Patrick Dean (09:39):
And with our history of recruitment over the last 20 years, and retention, I think we need to take a different look at that. And I was talking to a friend of mine and he was talking about changing that paradigm to where ... And this takes leadership, Joe. This takes a strong crew leader who does communicate well with his teammates. Let's embrace the new people that get assigned to our jobs. So many companies talk about, "Oh, we're a family business. We are so tight. We do this, and we do that." And those are all good things, but it's got to transfer down to the field. So when we get a couple new green people that come out of high school, that come out of a program or they come out of a various agency that is assisted, whatever it is, we need to not just think of, "Oh, he's not going to make it. Oh, that's going to be a one-day deal. That's a five ... Let's see if we get him through the week." No, let's embrace him to get him to feel like they can be part of this team from day one. I got to believe if you could put that into action, all of a sudden somebody's mentoring somebody like back in the 50s and 60s. They're mentoring somebody. They're making sure; let's get this guy through the day. This can be a little rough for him. They're brand new at this. Hey, it's 38 degrees, and with some cold rain today and we're outside. How do we get them through this to where they start realizing they are productive with what they're learning and they're part of a team? So I think that's where the leadership training and having a little different paradigm of how we look at the new people. Every new person that comes on the job site, we have to look at them as a potential great employee, not somebody who's probably not going to make it until Friday. We got to change that thought process when we get new people on a job site.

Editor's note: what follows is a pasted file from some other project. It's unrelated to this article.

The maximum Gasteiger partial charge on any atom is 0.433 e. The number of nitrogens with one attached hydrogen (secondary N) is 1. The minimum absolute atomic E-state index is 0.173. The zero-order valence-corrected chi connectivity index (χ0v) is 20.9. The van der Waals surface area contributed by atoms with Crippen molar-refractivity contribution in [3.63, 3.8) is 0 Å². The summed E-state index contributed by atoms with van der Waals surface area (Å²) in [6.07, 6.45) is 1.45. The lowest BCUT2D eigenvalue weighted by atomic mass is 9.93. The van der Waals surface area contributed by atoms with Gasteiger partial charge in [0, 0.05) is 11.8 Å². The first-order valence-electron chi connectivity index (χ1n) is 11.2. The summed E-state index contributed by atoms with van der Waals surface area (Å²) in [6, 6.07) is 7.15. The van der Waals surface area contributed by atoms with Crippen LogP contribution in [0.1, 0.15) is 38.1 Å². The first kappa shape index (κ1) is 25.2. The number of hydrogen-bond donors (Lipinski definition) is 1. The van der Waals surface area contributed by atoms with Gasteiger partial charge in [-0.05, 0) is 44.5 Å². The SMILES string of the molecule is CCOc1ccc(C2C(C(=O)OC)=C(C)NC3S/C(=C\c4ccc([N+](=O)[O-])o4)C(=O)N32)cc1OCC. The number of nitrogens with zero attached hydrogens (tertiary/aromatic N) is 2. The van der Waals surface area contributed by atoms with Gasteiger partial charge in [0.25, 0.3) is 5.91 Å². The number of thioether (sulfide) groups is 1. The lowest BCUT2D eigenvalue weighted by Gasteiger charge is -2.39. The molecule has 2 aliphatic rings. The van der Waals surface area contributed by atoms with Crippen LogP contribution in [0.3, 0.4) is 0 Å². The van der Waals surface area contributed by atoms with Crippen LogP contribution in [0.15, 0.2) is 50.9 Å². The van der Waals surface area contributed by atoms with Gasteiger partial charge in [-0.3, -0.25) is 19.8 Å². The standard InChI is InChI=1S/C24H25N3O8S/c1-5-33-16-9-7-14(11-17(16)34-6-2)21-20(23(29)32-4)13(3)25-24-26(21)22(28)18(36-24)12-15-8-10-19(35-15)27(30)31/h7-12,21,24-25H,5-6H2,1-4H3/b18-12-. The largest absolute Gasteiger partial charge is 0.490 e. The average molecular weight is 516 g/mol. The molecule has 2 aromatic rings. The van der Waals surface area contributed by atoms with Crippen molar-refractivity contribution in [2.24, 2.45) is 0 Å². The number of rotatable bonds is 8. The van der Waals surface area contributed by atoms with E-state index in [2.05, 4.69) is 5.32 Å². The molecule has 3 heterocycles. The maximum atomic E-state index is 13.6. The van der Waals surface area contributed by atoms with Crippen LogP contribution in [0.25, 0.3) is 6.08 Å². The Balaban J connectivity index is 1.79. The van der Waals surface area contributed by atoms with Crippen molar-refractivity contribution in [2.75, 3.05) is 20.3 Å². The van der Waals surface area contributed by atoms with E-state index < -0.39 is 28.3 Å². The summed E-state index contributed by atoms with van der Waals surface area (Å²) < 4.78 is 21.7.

Joe White (11:28):
That's great, great advice. I want to shift topics here. I wanted to speak to you a moment about technology. You touched on that a moment ago. As workplaces, and they are going to become more technical, more automated, as that happens, I firmly believe that leadership skills are going to become more important. So how quickly do you foresee advanced technologies being integrated as common practice in construction?
Patrick Dean (11:55):
A lot of people want to know how more mechanized we can become on a job site, and with robotics and the argument for robotics and more technological innovation is because the physical body can only do so much, and it gets broken down, and it gets old, and it gets sore and stuff like that. But also, it increases productivity such as these suits people are testing now and using, and so I can see that. It's a very expensive addition to your array of resources, but I can see that becoming a big deal; but I'm not sure how we see ourselves replacing a whole lot of craftsmen in that fashion. So I don't see that coming really fast, and that's the tough part, is where can we become more technological because we have become more technological, but we still put a brick on top of a brick.
Joe White (12:57):
Patrick Dean (12:59):
Joe White (12:59):